With New Bills and Passing of It, NDPS (amendment) Act and major provisions made in recent years has led World Anti Doping Agency (WADA) to revoke the suspension of National dope testing library (NDTL) with immediate effect. This information was shared on a social media platform by Sports minister Shri Anurag Thakur.  The National dope testing library (NDTL) got its fame back after attaining compliances as per international standards for Laboratories (ISL) with WADA’s technical Documents 2021.

Union sports minister Anurag Thakur, who informed on his official twitter page, “National Dope Testing Laboratory (NDTL) regains the World Anti-Doping Agency (WADA) accreditation. Restoration of accreditation is a boost to India’s efforts to achieve the highest global standards of excellence in sport. This is the result of untiring efforts by GOI (Government of India),” he posted.

The National dope testing Labrotary got a step down bump on August 20, 2019 when an accredited team visited from the WADA at the premises in 2018 and reported non compliances in the regard with laxity in procedures and put a sanction on the laboratory.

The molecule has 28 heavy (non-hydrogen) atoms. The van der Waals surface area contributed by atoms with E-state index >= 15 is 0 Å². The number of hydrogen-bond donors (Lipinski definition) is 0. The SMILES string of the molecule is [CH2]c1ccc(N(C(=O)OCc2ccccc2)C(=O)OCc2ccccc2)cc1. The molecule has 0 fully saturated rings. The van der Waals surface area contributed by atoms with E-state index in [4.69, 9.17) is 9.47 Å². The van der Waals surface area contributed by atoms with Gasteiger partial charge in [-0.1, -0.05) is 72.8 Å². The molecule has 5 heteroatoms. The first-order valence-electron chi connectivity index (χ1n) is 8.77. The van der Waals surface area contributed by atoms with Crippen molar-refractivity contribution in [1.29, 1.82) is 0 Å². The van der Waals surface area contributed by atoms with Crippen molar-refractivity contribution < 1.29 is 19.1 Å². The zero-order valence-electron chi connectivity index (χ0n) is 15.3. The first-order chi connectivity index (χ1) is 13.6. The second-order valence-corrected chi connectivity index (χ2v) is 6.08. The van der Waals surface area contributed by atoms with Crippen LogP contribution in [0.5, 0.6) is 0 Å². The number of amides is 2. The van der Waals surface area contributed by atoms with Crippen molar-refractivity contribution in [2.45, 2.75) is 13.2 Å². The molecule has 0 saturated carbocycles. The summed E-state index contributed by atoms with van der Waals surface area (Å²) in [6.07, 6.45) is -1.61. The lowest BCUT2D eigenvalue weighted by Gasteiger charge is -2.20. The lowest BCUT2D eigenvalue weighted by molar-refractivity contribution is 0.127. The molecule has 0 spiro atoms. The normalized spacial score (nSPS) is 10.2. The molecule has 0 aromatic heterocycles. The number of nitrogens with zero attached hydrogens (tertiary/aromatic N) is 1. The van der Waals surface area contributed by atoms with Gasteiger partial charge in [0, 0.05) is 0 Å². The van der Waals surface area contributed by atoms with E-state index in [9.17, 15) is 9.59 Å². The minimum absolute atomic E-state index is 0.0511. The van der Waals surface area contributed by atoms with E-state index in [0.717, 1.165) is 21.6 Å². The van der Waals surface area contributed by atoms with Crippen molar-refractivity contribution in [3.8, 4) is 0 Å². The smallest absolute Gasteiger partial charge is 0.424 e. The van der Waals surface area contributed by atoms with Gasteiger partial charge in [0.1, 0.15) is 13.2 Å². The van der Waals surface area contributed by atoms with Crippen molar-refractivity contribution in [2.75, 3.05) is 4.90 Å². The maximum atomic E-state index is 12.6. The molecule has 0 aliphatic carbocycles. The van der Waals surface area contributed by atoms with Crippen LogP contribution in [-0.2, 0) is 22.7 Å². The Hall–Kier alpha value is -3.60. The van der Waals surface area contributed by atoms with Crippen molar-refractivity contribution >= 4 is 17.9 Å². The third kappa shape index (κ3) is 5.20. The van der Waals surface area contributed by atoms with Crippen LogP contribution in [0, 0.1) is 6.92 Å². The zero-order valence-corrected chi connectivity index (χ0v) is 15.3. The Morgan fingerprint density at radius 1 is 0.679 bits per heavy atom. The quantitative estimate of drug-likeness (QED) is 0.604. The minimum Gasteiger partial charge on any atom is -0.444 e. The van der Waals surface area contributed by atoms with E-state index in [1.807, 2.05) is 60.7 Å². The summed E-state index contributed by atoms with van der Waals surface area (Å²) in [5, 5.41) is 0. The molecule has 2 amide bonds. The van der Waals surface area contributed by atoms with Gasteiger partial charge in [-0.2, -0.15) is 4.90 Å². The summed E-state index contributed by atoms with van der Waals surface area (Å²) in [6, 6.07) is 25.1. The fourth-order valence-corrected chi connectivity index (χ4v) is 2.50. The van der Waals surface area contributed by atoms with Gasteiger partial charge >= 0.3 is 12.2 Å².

WADA, on its part, has been providing continuous guidance and support to make NDTL’s processes and methodologies fully compliant with ISL and its technical documents. WADA had first suspended the NDTL in August 2019 for a period of six months and later extended the ban after its periodical inspections showed that non-conformities still existed.

Due to NDTL’s continued suspension, the National Anti-Doping Agency(NADA) was forced to reduce its sample collection rate by at least 50 percent. The high cost involved in transporting the athlete’s urine samples to Qatar’s Doha and Belgium’s Ghent laboratories had strained the hands of NADA, which carried out its anti-doping activities nationwide on a meagre annual budget of Rs 10 crore (2019-20 financial year).

The budgetary analysis of testing at an international facility showed that a Sample ‘A’ was costing India $300 (INR 23,000 approx) per urine sample. The cost of getting a ‘B’ sample tested had touched $600 (INR 45,000) at the prevalent market rate. Earlier, an ‘A’ sample testing (not including the dope control officers’ sample collection cost) at NDTL would amount to $120.


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